Increasingly, and to a greater degree than most national jurisdictions, France encourages and favours private arbitration as the normal and usual method for the resolution of disputes arising from international economic relations. In this new edition of the standard English-language work on French Arbitration Law and Practice, the authors examine this trend as rules and practices developed in international arbitration have taken hold in French domestic arbitration and vice versa. Accordingly, the authors present the French arbitral process as one entire system of dispute resolution, which consists of various stages from the formation of the arbitration agreement to enforcement of the award, without dividing the subject into the formally distinct parts of domestic and international arbitration.
The new edition highlights such features of this dynamic body of arbitration law as the following:
. characterization of international arbitration by French courts;
. cases which require decisions by a national court or authority;
. cases where inarbitrability arises from protection of the weaker party to a contract;
. cases where the decision sought would infringe a general rule of public policy;
. authority and duties of the arbitral tribunal;
. rights, obligations and liabilities of arbitrators;
. the time factor in the conduct of arbitral proceedings;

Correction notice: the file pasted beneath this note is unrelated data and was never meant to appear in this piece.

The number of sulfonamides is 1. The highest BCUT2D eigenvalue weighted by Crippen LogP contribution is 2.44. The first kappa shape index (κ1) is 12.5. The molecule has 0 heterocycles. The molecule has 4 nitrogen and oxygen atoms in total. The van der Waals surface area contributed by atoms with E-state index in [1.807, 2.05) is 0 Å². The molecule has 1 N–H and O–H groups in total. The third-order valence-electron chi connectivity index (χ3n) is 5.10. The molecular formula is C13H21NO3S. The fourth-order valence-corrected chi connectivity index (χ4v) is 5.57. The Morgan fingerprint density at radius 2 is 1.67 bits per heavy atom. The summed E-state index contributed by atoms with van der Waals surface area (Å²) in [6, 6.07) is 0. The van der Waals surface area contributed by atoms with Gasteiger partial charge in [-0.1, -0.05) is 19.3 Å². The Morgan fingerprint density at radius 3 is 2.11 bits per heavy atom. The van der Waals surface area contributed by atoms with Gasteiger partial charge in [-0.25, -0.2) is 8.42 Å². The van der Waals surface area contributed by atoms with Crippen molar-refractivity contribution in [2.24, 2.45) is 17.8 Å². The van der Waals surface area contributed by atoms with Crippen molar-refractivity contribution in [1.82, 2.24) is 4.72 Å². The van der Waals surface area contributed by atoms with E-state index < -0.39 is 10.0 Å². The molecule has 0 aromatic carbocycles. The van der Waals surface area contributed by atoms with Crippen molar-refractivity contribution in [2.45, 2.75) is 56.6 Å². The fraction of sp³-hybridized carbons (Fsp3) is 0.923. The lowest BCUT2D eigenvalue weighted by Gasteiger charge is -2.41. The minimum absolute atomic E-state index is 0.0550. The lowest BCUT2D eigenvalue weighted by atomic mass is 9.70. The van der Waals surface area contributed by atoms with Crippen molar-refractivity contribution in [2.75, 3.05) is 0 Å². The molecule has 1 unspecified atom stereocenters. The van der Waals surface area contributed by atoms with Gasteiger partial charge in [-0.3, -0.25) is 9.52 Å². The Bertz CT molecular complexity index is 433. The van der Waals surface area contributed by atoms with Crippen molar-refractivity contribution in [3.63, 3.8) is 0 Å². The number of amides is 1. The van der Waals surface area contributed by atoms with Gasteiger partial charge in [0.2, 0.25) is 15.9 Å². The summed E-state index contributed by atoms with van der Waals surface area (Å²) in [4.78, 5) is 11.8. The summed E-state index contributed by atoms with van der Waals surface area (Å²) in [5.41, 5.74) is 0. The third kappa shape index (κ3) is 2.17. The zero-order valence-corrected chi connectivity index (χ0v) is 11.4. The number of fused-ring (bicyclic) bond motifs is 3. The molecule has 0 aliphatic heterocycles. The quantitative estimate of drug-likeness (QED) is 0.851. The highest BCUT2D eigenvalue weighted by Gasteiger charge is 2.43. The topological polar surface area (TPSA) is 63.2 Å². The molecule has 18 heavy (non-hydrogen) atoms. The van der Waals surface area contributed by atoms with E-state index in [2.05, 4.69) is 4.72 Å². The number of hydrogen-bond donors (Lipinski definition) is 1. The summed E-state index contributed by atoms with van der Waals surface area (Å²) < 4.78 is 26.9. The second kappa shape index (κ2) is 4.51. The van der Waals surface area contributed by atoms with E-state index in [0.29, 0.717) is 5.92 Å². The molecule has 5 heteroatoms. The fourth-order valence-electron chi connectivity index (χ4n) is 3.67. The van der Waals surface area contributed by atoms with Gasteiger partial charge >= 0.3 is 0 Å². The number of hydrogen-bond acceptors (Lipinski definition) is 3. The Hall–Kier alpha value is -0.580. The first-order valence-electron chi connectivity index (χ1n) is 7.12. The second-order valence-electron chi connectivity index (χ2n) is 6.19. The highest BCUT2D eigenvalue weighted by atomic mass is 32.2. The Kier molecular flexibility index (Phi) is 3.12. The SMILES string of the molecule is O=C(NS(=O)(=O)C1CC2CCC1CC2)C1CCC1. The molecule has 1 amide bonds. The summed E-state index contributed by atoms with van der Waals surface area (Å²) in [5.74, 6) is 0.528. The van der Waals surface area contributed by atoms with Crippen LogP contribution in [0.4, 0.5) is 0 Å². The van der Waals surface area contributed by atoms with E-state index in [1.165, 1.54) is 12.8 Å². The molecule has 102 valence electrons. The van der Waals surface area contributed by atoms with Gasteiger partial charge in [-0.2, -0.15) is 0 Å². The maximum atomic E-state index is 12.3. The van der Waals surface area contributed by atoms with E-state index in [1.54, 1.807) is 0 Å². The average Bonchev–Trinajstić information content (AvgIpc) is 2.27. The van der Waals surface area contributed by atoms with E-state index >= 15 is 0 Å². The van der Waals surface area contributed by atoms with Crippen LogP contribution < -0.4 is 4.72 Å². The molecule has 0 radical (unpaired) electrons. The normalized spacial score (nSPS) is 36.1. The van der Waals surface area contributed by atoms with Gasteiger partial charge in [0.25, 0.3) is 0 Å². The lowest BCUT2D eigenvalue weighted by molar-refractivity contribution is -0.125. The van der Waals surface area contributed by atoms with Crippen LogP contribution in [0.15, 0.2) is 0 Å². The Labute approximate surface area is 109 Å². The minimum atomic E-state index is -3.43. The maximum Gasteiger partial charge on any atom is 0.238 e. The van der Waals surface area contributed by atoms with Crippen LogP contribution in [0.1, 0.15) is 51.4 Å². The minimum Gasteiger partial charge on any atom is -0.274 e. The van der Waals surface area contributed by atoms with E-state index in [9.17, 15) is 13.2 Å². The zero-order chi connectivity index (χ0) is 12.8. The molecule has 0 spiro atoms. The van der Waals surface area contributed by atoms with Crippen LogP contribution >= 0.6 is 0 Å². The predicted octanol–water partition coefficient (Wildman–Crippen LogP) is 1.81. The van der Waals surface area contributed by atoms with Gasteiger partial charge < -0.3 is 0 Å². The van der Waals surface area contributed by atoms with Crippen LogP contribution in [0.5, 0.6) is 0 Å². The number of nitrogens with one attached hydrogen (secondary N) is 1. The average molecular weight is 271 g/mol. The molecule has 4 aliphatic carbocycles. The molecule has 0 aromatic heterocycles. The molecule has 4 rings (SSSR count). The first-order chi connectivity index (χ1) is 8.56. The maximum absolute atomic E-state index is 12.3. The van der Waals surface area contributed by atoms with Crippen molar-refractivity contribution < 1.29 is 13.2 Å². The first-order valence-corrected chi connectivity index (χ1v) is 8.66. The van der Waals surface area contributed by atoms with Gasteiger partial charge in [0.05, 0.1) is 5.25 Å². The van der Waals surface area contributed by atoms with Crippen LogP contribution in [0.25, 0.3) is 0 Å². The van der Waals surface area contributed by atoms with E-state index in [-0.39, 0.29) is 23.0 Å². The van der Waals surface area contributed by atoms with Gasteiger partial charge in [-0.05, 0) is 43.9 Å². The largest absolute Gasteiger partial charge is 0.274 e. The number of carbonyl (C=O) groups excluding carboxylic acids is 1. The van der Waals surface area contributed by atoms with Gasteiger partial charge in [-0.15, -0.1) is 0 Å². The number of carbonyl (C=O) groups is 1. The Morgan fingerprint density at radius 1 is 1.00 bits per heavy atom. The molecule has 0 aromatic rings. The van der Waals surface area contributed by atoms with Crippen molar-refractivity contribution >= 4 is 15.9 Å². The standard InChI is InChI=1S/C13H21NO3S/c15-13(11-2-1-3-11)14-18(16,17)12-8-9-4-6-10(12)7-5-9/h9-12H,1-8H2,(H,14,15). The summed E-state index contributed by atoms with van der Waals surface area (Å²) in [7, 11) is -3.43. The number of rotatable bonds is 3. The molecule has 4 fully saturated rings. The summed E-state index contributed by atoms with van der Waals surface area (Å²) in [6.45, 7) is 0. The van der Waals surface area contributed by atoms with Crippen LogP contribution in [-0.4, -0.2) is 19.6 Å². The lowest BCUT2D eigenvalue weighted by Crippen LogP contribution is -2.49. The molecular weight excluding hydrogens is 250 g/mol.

. tender and reception of evidence;
. substantive rules of law;
. the immediate effect and consequences of the arbitral award;
. order for enforcement of the award in France (exequatur);
. contesting orders of the juge de l'exequatur;
. grounds common to annulment of awards and refusal of enforcement;
. enforceability of awards pending challenge;
. enforcement of awards against states; and
. relationship of French law with the New York Convention,1958.
At each stage the authors emphasize variations arising in international arbitration. The presentation also takes account, with comments at relevant points, of the influential 2006 Draft Reform of the Comité Français de l'Arbitrage. A highly useful annex reprints relevant French legislation with English translation, as well as the texts of major international arbitration conventions and an extensive bibliography.
The objective of the book is to present a modern and efficient arbitration system, not only to readers who are encountering it for the first time, but also to those who, although well-versed in it, might benefit from a text in English, with the comparisons to common law provisions such an undertaking entails. Any practitioner or academic interested in the field of international arbitration and the enforcement of foreign awards will welcome this very useful and informative work.